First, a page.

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Book Review: Saving CeeCee Honeycutt

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It’s a good read!

Yes, I’m going to do it. I’m going to offer you my review of “Saving CeeCee Honeycutt”, the New York Times bestseller, by Beth Hoffman.


Normally, I shy away from reading book reviews of books I haven’t read, because I have spoilerphobia (a little known condition that affects those of us who REALLY DON’T WANT TO KNOW how this thing’s going to end, on the outside chance that we MIGHT read it someday. Which we probably won’t. But that’s immaterial: don’t be spoilin’ the dang book for me.)

So, for those of you who ARE spoilerphobic: BREATHE. Inhale. Good. Now, let it out, exhale, Good. Deep cleansing breath in? Good. And exhale. Good.

(Now, wasn’t that nice? And, you’re welcome, for that moment of centering meditation.)

I promise not to spoil this book for you. So read on, fellow spoilerphobes. (And yes, I just made that word up: it’s Boonese.)

“Saving CeeCee Honeycutt” is a book for women, about women. Yes, there were moments  for me that were Steel Magnoliaesque. Was I reminded a time or two of the book “The Help”? Yes. But those are both really fine stories, so if a little bit of female character development doesn’t scare you off, then you just might find yourself really enjoying this book.

CeeCee is the daughter of a mentally ill woman, Camille. CeeCee ends up not only practically raising herself, but being the primary care giver of her mother as well. When circumstances change dramatically in her life, CeeCee finds herself uprooted from her dire straits, and transplanted into the privileged society of the upper crust of Savannah, Georgia. CeeCee moves in with her Great-Aunt Tootie, a woman who has the vision to not only restore crumbling historic homes, but who also sees the potential inside the wrecked soul of her sweet great-niece. She saves what was once dearly loved from destruction.

If nothing else, this book made me want to take a trip to Savannah to see that graceful city!

But there was so much more to this book: really interesting, intriguing characters, and really entertaining plot development. I swallowed the book whole, in one day, which is not my usual M.O., when it comes to reading fiction.

Another aspect I loved to were the nuggets of wisdom that the adult characters pass along to young CeeCee. (I’ll throw this one in for free, as an example: “It’s what we believe about ourselves that determines how others see us.” That one alone might be worth the price of the book.) This book was all about growing up, and the lessons we learn along the way. Since I’m in the process of raising a couple of teenagers, it’s my goal to equip them before they leave the nest. So this book had me really thinking about the tools my own kids will have access to as they process whatever circumstances Life hands them.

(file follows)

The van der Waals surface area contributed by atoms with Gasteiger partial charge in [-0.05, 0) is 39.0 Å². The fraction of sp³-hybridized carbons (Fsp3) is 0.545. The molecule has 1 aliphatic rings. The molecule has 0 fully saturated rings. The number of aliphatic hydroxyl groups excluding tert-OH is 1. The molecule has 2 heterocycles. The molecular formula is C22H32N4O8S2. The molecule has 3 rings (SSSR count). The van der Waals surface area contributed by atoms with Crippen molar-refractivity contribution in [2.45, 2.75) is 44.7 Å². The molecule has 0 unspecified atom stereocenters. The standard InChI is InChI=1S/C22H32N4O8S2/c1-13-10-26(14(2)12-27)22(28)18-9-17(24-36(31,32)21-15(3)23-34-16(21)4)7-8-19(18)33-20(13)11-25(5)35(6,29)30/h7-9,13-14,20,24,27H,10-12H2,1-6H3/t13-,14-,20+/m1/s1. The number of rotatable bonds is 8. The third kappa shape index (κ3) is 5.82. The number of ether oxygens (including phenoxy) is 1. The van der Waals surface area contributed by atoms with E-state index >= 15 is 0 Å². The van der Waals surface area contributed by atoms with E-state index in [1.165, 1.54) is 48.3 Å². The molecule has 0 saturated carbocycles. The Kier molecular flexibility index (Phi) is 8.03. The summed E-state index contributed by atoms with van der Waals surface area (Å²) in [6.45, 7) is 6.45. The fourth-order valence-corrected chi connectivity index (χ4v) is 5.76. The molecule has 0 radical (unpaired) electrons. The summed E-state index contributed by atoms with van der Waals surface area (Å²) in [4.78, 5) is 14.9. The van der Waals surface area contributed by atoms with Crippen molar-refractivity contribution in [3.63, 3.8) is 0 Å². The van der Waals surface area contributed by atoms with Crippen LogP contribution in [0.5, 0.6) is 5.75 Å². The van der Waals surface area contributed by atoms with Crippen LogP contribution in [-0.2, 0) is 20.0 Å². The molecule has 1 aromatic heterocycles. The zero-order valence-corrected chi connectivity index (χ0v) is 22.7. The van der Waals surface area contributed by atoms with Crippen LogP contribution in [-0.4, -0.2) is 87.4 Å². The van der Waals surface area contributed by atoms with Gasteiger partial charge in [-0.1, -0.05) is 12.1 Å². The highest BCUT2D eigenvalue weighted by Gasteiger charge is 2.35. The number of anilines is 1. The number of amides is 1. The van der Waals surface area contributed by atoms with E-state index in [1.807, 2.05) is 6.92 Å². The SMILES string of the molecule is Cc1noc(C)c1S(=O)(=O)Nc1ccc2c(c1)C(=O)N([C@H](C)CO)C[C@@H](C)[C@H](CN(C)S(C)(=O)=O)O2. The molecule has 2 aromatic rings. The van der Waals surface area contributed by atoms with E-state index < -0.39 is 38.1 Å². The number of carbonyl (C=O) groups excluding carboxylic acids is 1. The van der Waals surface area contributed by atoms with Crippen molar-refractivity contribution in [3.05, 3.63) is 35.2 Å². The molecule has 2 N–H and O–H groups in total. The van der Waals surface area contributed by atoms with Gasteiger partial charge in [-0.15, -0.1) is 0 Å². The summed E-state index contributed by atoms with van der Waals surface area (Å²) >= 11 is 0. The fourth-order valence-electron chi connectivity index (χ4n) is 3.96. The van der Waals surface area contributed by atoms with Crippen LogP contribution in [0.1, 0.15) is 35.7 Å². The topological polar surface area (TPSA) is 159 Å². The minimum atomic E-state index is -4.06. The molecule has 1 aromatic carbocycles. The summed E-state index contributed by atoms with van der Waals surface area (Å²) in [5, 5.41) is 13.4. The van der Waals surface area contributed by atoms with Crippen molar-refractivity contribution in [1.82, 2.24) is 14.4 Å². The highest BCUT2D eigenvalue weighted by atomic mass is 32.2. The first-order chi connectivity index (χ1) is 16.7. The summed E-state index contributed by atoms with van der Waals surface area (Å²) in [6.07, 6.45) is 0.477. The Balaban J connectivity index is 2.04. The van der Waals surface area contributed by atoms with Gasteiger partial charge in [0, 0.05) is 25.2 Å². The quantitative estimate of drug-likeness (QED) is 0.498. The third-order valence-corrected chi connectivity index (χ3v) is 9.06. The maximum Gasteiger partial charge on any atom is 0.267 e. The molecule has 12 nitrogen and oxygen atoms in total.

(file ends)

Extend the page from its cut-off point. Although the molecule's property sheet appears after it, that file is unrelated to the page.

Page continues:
If I had one minor criticism for Beth Hoffman, I’d like to see her antagonists be drawn a bit more multi-dimensionally. There was one female character who was clearly thrown in to stir up some trouble, and while she did that, in an enjoyable way, I would have preferred to have been able to find a little something to like in her. (Thinking of villains I have known and loved/hated: for example, the character “Ben” on “Lost”. Just when you think he couldn’t get any more despicable, you find out a bit of his back story, and before you know it, you find yourself almost rooting for him.) I’d like to see Beth develop her villains a bit more in her next novel.

The holidays are coming up, and you don’t REALLY want to spend ALL your time reading blogs or working on your blog, do you? You want a “Calgon: take me away!” kind of read to settle down with, with a nice cup of hot chocolate and some Christmas cookies, right?  This is a fun one! I think you’ll enjoy “Saving CeeCee Honeycutt” by Beth Hoffman.

(Disclosure: while I won this book in a blog giveaway, that Twitter party is ancient history. I’m getting NOTHING for writing this review. All opinions are strictly my own.)